U.S. Tariffs Levied Against More Than 1,500 Chemicals and Plastics Products Will Have Long-Term Consequences for Producers, Suppliers, and Consumers
The following statement may be attributed to American Chemistry
Council (ACC) Director of International Trade, Ed Brzytwa, in response
to the implementation today of U.S. List 3 tariffs and subsequent
retaliation by China against U.S. exports:
the U.S. and China imposing another round of tariffs on an increasing
number of products, the cost of doing business in the United States is
rising. U.S. manufacturers today face a steep climb to retain our
position as one of the world’s leading, low-cost producers of chemicals.
A total of 1,517 chemicals and plastics imports from China, valued at
$15.4 billion, have now been targeted across all three U.S. lists. The
tariffs will cut off U.S. manufacturers from international supply chains
and from importing inputs that help keep them competitive in the global
marketplace. At the same time, retaliatory tariffs by China have hit
more than 1,000 U.S. chemicals and plastics exports, worth an estimated
$10.8 billion, erecting a huge barrier to China’s growing markets.
tariffs – in effect a tax – put U.S. chemical manufacturers at a
disadvantage, but we aren’t the only ones that will suffer the impact.
Since chemistry touches 96 percent of all manufactured goods,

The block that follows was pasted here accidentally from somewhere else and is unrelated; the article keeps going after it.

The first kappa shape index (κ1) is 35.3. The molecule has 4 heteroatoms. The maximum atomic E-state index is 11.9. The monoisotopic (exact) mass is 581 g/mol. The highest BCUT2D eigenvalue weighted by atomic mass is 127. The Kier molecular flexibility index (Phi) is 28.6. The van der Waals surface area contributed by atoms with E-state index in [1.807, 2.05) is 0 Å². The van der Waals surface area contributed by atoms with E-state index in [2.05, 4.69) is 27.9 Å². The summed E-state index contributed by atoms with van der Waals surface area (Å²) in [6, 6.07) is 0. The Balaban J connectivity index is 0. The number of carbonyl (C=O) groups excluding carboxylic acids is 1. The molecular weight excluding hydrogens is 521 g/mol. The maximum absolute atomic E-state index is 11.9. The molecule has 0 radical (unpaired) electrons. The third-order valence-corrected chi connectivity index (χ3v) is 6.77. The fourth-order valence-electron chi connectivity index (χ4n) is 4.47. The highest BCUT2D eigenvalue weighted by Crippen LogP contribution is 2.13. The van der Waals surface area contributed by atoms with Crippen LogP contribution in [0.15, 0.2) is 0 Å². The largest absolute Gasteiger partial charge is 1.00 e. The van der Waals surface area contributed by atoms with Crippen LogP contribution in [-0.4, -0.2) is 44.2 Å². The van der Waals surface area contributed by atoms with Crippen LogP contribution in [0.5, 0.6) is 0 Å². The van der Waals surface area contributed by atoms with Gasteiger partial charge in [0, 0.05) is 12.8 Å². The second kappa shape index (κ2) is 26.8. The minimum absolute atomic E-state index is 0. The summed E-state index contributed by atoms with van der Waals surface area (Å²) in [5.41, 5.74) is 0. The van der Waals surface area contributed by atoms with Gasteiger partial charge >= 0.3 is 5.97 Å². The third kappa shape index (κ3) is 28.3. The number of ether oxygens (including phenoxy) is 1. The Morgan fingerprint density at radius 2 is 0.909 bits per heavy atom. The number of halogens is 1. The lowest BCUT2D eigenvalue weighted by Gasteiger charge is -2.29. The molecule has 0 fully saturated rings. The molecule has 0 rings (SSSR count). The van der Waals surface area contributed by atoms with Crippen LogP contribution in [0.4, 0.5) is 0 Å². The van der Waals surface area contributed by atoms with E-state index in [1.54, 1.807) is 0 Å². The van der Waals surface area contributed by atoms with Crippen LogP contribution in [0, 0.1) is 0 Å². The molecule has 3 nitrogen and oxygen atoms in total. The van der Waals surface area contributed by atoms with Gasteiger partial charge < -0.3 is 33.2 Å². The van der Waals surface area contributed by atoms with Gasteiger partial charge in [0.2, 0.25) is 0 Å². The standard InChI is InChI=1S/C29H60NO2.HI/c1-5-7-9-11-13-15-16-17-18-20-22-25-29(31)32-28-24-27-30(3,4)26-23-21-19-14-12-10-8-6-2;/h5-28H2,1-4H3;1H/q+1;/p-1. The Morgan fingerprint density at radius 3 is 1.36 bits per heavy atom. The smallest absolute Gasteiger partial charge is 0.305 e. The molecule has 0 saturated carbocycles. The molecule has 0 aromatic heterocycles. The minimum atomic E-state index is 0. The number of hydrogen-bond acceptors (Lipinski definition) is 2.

taxes on our industry will ultimately raise the prices of popular
consumer products – everything from cars and trucks to electronics.
with previous tariff rounds, U.S. chemicals manufacturers welcome the
opportunity to make a case for why more chemicals should be excluded
from this round of tariffs. Earlier this month, our industry reached a
milestone – surpassing $200 billion in announced new chemical investment projects here in the United States.
Around half of that investment is still in the planning or development
stages and therefore vulnerable to delay or abandonment as a result of
the new tariffs imposed on our industry. Nearly all of that investment
is focused on serving the global market. American businesses, which may
have to consider shifting their production overseas to avoid the tariffs, or face the possibility of having to close up shop entirely, deserve the opportunity to be heard.
industry has been clear that a tit-for-tat trade war will hurt U.S.
manufacturers, retailers, and consumers. We call on the U.S. and China
to resume negotiations toward an agreement that will eliminate the need
for these costly tariffs.”
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